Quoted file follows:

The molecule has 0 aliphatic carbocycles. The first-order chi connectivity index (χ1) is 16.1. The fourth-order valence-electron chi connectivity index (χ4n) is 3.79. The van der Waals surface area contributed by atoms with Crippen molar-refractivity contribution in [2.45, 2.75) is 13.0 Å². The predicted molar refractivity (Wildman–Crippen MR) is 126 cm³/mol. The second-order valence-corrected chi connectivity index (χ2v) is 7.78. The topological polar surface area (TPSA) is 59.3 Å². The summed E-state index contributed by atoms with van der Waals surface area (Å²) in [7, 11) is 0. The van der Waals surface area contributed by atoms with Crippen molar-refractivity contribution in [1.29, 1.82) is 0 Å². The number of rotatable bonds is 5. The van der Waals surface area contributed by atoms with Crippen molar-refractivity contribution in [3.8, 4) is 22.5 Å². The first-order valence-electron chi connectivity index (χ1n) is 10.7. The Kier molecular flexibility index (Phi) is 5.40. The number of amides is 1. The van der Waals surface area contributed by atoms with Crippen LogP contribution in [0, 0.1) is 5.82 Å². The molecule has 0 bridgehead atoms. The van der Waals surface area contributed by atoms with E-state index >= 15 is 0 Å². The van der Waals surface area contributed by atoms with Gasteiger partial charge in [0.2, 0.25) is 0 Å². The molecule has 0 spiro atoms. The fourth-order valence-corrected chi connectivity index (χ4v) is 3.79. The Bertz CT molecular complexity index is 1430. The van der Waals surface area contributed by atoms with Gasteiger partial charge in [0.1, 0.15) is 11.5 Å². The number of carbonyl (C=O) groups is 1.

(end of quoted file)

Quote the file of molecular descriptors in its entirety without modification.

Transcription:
The molecule has 0 aliphatic carbocycles. The first-order chi connectivity index (χ1) is 16.1. The fourth-order valence-electron chi connectivity index (χ4n) is 3.79. The van der Waals surface area contributed by atoms with Crippen molar-refractivity contribution in [2.45, 2.75) is 13.0 Å². The predicted molar refractivity (Wildman–Crippen MR) is 126 cm³/mol. The second-order valence-corrected chi connectivity index (χ2v) is 7.78. The topological polar surface area (TPSA) is 59.3 Å². The summed E-state index contributed by atoms with van der Waals surface area (Å²) in [7, 11) is 0. The van der Waals surface area contributed by atoms with Crippen molar-refractivity contribution in [1.29, 1.82) is 0 Å². The number of rotatable bonds is 5. The van der Waals surface area contributed by atoms with Crippen molar-refractivity contribution in [3.8, 4) is 22.5 Å². The first-order valence-electron chi connectivity index (χ1n) is 10.7. The Kier molecular flexibility index (Phi) is 5.40. The number of amides is 1. The van der Waals surface area contributed by atoms with Crippen LogP contribution in [0, 0.1) is 5.82 Å². The molecule has 0 bridgehead atoms. The van der Waals surface area contributed by atoms with E-state index >= 15 is 0 Å². The van der Waals surface area contributed by atoms with Gasteiger partial charge in [0.2, 0.25) is 0 Å². The molecule has 0 spiro atoms. The fourth-order valence-corrected chi connectivity index (χ4v) is 3.79. The Bertz CT molecular complexity index is 1430. The van der Waals surface area contributed by atoms with Gasteiger partial charge in [0.1, 0.15) is 11.5 Å². The number of carbonyl (C=O) groups is 1.